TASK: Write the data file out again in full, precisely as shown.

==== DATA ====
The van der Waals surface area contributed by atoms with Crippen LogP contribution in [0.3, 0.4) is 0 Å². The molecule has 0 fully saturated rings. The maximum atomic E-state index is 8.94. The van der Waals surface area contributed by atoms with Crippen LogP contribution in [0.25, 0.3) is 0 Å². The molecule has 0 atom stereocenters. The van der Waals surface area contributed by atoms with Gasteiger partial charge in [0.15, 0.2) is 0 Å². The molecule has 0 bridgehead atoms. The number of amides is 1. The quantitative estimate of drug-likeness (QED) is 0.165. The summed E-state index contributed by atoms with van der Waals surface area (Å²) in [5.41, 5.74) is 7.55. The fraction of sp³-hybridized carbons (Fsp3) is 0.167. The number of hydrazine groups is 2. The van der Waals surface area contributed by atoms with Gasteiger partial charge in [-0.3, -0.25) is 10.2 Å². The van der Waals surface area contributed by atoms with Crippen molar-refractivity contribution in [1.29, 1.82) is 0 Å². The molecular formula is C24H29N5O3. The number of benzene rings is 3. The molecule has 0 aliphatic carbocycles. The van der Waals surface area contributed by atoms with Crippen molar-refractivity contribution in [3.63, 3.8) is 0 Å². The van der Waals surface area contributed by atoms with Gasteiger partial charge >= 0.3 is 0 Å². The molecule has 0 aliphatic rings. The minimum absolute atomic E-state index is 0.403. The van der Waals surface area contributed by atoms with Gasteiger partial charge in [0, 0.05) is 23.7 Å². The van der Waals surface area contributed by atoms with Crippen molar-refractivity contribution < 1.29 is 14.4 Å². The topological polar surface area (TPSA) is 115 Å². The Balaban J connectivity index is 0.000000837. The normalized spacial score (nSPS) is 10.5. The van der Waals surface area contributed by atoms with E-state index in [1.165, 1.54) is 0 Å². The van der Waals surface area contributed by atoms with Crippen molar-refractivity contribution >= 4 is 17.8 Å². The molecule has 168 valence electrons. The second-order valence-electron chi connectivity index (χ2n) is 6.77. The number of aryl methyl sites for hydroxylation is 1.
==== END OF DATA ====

The van der Waals surface area contributed by atoms with Crippen LogP contribution in [0.3, 0.4) is 0 Å². The molecule has 0 fully saturated rings. The maximum atomic E-state index is 8.94. The van der Waals surface area contributed by atoms with Crippen LogP contribution in [0.25, 0.3) is 0 Å². The molecule has 0 atom stereocenters. The van der Waals surface area contributed by atoms with Gasteiger partial charge in [0.15, 0.2) is 0 Å². The molecule has 0 bridgehead atoms. The number of amides is 1. The quantitative estimate of drug-likeness (QED) is 0.165. The summed E-state index contributed by atoms with van der Waals surface area (Å²) in [5.41, 5.74) is 7.55. The fraction of sp³-hybridized carbons (Fsp3) is 0.167. The number of hydrazine groups is 2. The van der Waals surface area contributed by atoms with Gasteiger partial charge in [-0.3, -0.25) is 10.2 Å². The van der Waals surface area contributed by atoms with Crippen molar-refractivity contribution in [1.29, 1.82) is 0 Å². The molecular formula is C24H29N5O3. The number of benzene rings is 3. The molecule has 0 aliphatic carbocycles. The van der Waals surface area contributed by atoms with Crippen molar-refractivity contribution in [3.63, 3.8) is 0 Å². The van der Waals surface area contributed by atoms with Gasteiger partial charge >= 0.3 is 0 Å². The molecule has 0 aliphatic rings. The minimum absolute atomic E-state index is 0.403. The van der Waals surface area contributed by atoms with Gasteiger partial charge in [0, 0.05) is 23.7 Å². The van der Waals surface area contributed by atoms with Crippen molar-refractivity contribution < 1.29 is 14.4 Å². The topological polar surface area (TPSA) is 115 Å². The Balaban J connectivity index is 0.000000837. The normalized spacial score (nSPS) is 10.5. The van der Waals surface area contributed by atoms with E-state index in [1.165, 1.54) is 0 Å². The van der Waals surface area contributed by atoms with Crippen molar-refractivity contribution >= 4 is 17.8 Å². The molecule has 168 valence electrons. The second-order valence-electron chi connectivity index (χ2n) is 6.77. The number of aryl methyl sites for hydroxylation is 1.